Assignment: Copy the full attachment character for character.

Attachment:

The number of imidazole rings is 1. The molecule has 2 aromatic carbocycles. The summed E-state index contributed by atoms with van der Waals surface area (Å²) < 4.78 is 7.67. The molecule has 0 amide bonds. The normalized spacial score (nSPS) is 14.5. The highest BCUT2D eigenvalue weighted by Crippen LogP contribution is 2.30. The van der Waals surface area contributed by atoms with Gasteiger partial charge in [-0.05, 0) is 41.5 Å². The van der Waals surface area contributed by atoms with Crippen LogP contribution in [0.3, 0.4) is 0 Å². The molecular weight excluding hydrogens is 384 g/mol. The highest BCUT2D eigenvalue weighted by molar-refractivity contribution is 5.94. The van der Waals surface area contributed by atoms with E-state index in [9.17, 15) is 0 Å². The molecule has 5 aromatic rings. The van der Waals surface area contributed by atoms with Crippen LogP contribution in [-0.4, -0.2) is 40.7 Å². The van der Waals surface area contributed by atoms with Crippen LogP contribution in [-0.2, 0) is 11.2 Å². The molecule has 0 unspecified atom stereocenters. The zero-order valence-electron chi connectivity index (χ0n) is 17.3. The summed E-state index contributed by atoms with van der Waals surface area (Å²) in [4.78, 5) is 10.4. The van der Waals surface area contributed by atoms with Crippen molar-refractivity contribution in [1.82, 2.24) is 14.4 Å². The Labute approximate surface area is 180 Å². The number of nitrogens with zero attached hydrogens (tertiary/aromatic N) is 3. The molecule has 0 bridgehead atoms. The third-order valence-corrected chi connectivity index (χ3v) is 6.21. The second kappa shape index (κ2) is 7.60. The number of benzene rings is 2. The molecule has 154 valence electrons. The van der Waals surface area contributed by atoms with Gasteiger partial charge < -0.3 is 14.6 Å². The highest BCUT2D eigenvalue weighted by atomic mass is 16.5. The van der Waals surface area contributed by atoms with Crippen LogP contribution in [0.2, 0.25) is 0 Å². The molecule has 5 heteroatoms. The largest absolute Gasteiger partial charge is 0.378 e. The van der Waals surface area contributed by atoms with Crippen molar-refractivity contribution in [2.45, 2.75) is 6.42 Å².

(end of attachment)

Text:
The number of imidazole rings is 1. The molecule has 2 aromatic carbocycles. The summed E-state index contributed by atoms with van der Waals surface area (Å²) < 4.78 is 7.67. The molecule has 0 amide bonds. The normalized spacial score (nSPS) is 14.5. The highest BCUT2D eigenvalue weighted by Crippen LogP contribution is 2.30. The van der Waals surface area contributed by atoms with Gasteiger partial charge in [-0.05, 0) is 41.5 Å². The van der Waals surface area contributed by atoms with Crippen LogP contribution in [0.3, 0.4) is 0 Å². The molecular weight excluding hydrogens is 384 g/mol. The highest BCUT2D eigenvalue weighted by molar-refractivity contribution is 5.94. The van der Waals surface area contributed by atoms with E-state index in [9.17, 15) is 0 Å². The molecule has 5 aromatic rings. The van der Waals surface area contributed by atoms with Crippen LogP contribution in [-0.4, -0.2) is 40.7 Å². The van der Waals surface area contributed by atoms with Crippen LogP contribution in [-0.2, 0) is 11.2 Å². The molecule has 0 unspecified atom stereocenters. The zero-order valence-electron chi connectivity index (χ0n) is 17.3. The summed E-state index contributed by atoms with van der Waals surface area (Å²) in [4.78, 5) is 10.4. The van der Waals surface area contributed by atoms with Crippen molar-refractivity contribution in [1.82, 2.24) is 14.4 Å². The Labute approximate surface area is 180 Å². The number of nitrogens with zero attached hydrogens (tertiary/aromatic N) is 3. The molecule has 0 bridgehead atoms. The third-order valence-corrected chi connectivity index (χ3v) is 6.21. The second kappa shape index (κ2) is 7.60. The number of benzene rings is 2. The molecule has 154 valence electrons. The van der Waals surface area contributed by atoms with Gasteiger partial charge < -0.3 is 14.6 Å². The highest BCUT2D eigenvalue weighted by atomic mass is 16.5. The van der Waals surface area contributed by atoms with Crippen LogP contribution in [0.2, 0.25) is 0 Å². The molecule has 5 heteroatoms. The largest absolute Gasteiger partial charge is 0.378 e. The van der Waals surface area contributed by atoms with Crippen molar-refractivity contribution in [2.45, 2.75) is 6.42 Å².